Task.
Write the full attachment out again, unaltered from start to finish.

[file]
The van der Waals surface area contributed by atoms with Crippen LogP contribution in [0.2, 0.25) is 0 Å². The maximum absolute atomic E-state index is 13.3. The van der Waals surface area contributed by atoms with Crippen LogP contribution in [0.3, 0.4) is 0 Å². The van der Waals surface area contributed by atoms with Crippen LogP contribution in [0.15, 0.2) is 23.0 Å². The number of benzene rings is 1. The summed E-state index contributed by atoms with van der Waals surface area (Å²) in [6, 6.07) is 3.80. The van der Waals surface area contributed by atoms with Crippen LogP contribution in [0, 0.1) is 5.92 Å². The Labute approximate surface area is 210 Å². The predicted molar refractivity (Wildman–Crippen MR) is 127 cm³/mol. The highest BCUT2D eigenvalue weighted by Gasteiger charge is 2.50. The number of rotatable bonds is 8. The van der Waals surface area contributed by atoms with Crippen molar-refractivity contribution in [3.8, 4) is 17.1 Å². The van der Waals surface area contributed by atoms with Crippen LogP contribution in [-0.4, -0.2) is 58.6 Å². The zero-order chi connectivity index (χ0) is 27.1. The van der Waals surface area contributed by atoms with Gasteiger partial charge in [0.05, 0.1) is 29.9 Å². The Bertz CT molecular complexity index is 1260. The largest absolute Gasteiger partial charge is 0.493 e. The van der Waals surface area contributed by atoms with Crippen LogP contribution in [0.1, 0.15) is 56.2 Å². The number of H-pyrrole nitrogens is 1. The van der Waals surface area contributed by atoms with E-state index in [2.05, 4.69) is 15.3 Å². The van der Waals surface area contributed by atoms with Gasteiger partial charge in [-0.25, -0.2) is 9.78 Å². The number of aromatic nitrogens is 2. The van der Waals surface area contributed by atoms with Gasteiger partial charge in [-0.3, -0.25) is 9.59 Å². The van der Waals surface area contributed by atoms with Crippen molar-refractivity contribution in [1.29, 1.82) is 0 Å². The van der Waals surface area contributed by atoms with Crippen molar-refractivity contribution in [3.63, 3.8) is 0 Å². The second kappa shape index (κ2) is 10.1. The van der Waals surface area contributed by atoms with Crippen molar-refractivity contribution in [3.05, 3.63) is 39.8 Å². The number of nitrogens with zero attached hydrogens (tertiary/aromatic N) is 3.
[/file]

The van der Waals surface area contributed by atoms with Crippen LogP contribution in [0.2, 0.25) is 0 Å². The maximum absolute atomic E-state index is 13.3. The van der Waals surface area contributed by atoms with Crippen LogP contribution in [0.3, 0.4) is 0 Å². The van der Waals surface area contributed by atoms with Crippen LogP contribution in [0.15, 0.2) is 23.0 Å². The number of benzene rings is 1. The summed E-state index contributed by atoms with van der Waals surface area (Å²) in [6, 6.07) is 3.80. The van der Waals surface area contributed by atoms with Crippen LogP contribution in [0, 0.1) is 5.92 Å². The Labute approximate surface area is 210 Å². The predicted molar refractivity (Wildman–Crippen MR) is 127 cm³/mol. The highest BCUT2D eigenvalue weighted by Gasteiger charge is 2.50. The number of rotatable bonds is 8. The van der Waals surface area contributed by atoms with Crippen molar-refractivity contribution in [3.8, 4) is 17.1 Å². The van der Waals surface area contributed by atoms with Crippen LogP contribution in [-0.4, -0.2) is 58.6 Å². The zero-order chi connectivity index (χ0) is 27.1. The van der Waals surface area contributed by atoms with Gasteiger partial charge in [0.05, 0.1) is 29.9 Å². The Bertz CT molecular complexity index is 1260. The largest absolute Gasteiger partial charge is 0.493 e. The van der Waals surface area contributed by atoms with Crippen LogP contribution in [0.1, 0.15) is 56.2 Å². The number of H-pyrrole nitrogens is 1. The van der Waals surface area contributed by atoms with E-state index in [2.05, 4.69) is 15.3 Å². The van der Waals surface area contributed by atoms with Gasteiger partial charge in [-0.25, -0.2) is 9.78 Å². The number of aromatic nitrogens is 2. The van der Waals surface area contributed by atoms with Gasteiger partial charge in [-0.3, -0.25) is 9.59 Å². The van der Waals surface area contributed by atoms with Crippen molar-refractivity contribution in [1.29, 1.82) is 0 Å². The van der Waals surface area contributed by atoms with Crippen molar-refractivity contribution in [3.63, 3.8) is 0 Å². The second kappa shape index (κ2) is 10.1. The van der Waals surface area contributed by atoms with Crippen molar-refractivity contribution in [3.05, 3.63) is 39.8 Å². The number of nitrogens with zero attached hydrogens (tertiary/aromatic N) is 3.